Whoever seeks to preserve his life will lose it, but whoever loses his life will keep it.
– Jesus, Luke 17.33
It is so helpful to place ourselves in the shoes of those whom we can’t understand.
From our hindsight vantage point of Christ’s crucifixion, it is easy to get wrapped up in bewilderment over the crowd and government’s behavior and actions. But when we take the time to put ourselves in their place, without a context of the centuries following the event, we can see how we are not so unlike them.
An example of this can be found in how the people added to Jesus’ torture by saying, "He saved others, He cannot save Himself ... Let Him come down from the cross now and we will believe in Him." How often do our prayers sound very similar to this?
“Do this and then I will believe.” I know that I have prayed that way many, many times. It has been at points that I would call crisis’ of faith, like when our first son passed away before birth. I saw the figurative nails that pierced his body and felt the death and pain and prayed, “If You really are God and worth anything, prove it! Help our son!” The help I wanted, believed in, and asked for never came. Just like what those people asked for Jesus to do for them while hanging on the cross never got it. If you think about it, we would call it a good prayer, “Jesus, please do this and we will believe in You!” Yet, hopelessly, they watched this man who gave them hope and performed miracles hang there and die.
Is God only worth seeking, following, and worshiping because we believe He can do powerful things? Or is there more? Our understanding of power and the miraculous blinds us to Its reality. We see the miraculous in Jesus changing the condition of the leper, but completely overlook it in the helpless circumstances of being nailed and dying. But It is there!
Life. Life is miraculous. Literally, all of life is sacred and miraculous.
“Through him all things were made; without him nothing was made that has been made. In him was life, and that life was the light of all mankind. The light shines in the darkness, and the darkness has not overcome it,” (John 1) “there is but one God, the Father, from whom all things came and for whom we live; and there is but one Lord, Jesus Christ, through whom all things came and through whom we live,” (1 Corinthians 8) “in him all things were created: things in heaven and on earth, visible and invisible, … all things have been created through him and for him,” (Colossians 1).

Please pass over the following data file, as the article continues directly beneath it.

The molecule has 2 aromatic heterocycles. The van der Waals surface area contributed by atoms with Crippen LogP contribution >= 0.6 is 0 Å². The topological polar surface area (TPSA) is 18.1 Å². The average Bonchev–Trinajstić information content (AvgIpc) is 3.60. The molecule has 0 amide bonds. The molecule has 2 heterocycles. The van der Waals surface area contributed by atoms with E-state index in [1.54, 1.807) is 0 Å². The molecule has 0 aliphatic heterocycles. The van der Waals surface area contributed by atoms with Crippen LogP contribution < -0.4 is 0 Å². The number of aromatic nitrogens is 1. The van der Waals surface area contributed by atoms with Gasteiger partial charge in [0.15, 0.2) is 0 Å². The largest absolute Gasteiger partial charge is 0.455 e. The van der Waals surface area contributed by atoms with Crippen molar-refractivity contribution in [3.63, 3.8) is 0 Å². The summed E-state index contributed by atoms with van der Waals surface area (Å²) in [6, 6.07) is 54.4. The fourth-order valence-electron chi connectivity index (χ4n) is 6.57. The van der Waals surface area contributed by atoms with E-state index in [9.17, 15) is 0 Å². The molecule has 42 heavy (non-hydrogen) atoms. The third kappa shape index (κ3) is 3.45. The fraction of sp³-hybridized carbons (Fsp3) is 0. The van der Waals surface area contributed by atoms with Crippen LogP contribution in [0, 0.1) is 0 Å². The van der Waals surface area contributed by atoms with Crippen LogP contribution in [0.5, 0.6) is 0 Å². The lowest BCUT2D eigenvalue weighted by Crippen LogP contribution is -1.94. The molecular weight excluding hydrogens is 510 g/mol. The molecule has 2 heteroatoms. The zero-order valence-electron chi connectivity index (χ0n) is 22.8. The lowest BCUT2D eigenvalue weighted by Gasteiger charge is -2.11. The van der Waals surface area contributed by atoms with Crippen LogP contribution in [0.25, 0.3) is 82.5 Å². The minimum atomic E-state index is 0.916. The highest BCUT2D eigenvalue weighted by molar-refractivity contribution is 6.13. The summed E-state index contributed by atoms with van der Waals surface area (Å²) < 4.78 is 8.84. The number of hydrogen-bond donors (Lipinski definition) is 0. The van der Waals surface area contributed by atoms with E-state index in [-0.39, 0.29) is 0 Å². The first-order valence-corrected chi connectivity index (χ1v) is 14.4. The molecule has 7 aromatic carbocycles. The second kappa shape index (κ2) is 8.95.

Yet, we ask for more. We want something else. We want Life to be something other than it is right now. We plead for God to do and be something other than what God is in this sacred and unfolding moment.
Jesus modeled for us that Life is not just something that is effortlessly happening, but also a choice. Our actions are either those of Life or death. Life is a Way of Being: Love in the face of hate, forgiveness in the face of woundedness, peace in the face of confusion, kindness in the face of callousness, and gratitude in the face of grief. These things cultivate and give Life. And through Christ, all Life exists.
Do I wish my son had lived? With every fiber of my being. But I am also eternally grateful for the time we had with him because his life, as tiny and limited as it was, brought us life more abundantly than we could have ever imagined. Our lives grew because of him. And our ability to love his brother has grown because of what he brought into our lives. His life was and is a miracle and nothing less.
I would be completely remiss if I recognized the grief felt in my son’s life more than his life itself. His grief does not eclipse his worth and significance. He’s worthy of loving and mourning because of his inherent, internal, and eternal value, not because of circumstantial and temporal pain. I believe it is the responsibility of people of faith to consciously and actively strive to live with this Reality.
Our prayers and beliefs too often reflect the sentiments of those who looked at the wounded Christ and said, “Do something miraculous and we will follow you.” Would they have instead observed and been present to His pain and death like the centurion who watched Him breathe his last breath, they would have exclaimed with him, “Truly this man was the Son of God!” (Mark 15.39)
How often do we blind ourselves to and limit the evidence of God’s presence and love by expecting it to only be expressed the way we see fit and imagine? All the while, the greatest expressions of God’s presence and love are taking place right in front of us. “The kingdom of God is not coming with signs to be observed; nor will they say, 'Look, here it is!' or, 'There it is!' For behold, the kingdom of God is within you,” Jesus said (Luke 17.20/21).
“Christ Jesus, grant me to love You without limiting You, to seek You everywhere without forsaking Your being right here, right now.”